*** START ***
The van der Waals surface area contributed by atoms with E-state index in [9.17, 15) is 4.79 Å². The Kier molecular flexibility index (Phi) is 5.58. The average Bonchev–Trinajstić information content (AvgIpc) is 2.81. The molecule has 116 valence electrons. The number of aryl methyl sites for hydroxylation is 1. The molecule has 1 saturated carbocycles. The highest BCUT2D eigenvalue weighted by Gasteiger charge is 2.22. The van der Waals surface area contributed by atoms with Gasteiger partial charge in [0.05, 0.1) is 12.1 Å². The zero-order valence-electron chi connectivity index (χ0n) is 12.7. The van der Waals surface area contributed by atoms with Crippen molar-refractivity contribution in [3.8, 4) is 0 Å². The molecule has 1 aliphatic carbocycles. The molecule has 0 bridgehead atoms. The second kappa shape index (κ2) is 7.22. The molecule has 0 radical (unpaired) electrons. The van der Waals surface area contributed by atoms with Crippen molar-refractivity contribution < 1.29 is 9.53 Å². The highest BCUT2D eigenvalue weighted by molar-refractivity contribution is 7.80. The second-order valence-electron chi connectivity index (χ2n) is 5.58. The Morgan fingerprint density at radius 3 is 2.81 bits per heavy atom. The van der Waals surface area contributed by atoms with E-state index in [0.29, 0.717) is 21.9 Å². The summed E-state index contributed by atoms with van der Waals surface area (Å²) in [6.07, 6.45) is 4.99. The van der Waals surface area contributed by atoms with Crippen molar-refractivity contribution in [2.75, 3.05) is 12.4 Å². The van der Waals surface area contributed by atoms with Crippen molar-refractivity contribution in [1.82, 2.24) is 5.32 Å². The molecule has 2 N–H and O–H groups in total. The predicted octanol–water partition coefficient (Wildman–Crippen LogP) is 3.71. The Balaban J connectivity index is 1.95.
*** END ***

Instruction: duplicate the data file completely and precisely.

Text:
The van der Waals surface area contributed by atoms with E-state index in [9.17, 15) is 4.79 Å². The Kier molecular flexibility index (Phi) is 5.58. The average Bonchev–Trinajstić information content (AvgIpc) is 2.81. The molecule has 116 valence electrons. The number of aryl methyl sites for hydroxylation is 1. The molecule has 1 saturated carbocycles. The highest BCUT2D eigenvalue weighted by Gasteiger charge is 2.22. The van der Waals surface area contributed by atoms with Gasteiger partial charge in [0.05, 0.1) is 12.1 Å². The zero-order valence-electron chi connectivity index (χ0n) is 12.7. The van der Waals surface area contributed by atoms with Crippen molar-refractivity contribution in [3.8, 4) is 0 Å². The molecule has 1 aliphatic carbocycles. The molecule has 0 bridgehead atoms. The second kappa shape index (κ2) is 7.22. The molecule has 0 radical (unpaired) electrons. The van der Waals surface area contributed by atoms with Crippen molar-refractivity contribution < 1.29 is 9.53 Å². The highest BCUT2D eigenvalue weighted by molar-refractivity contribution is 7.80. The second-order valence-electron chi connectivity index (χ2n) is 5.58. The Morgan fingerprint density at radius 3 is 2.81 bits per heavy atom. The van der Waals surface area contributed by atoms with E-state index in [0.29, 0.717) is 21.9 Å². The summed E-state index contributed by atoms with van der Waals surface area (Å²) in [6.07, 6.45) is 4.99. The van der Waals surface area contributed by atoms with Crippen molar-refractivity contribution in [2.75, 3.05) is 12.4 Å². The van der Waals surface area contributed by atoms with Crippen molar-refractivity contribution in [1.82, 2.24) is 5.32 Å². The molecule has 2 N–H and O–H groups in total. The predicted octanol–water partition coefficient (Wildman–Crippen LogP) is 3.71. The Balaban J connectivity index is 1.95.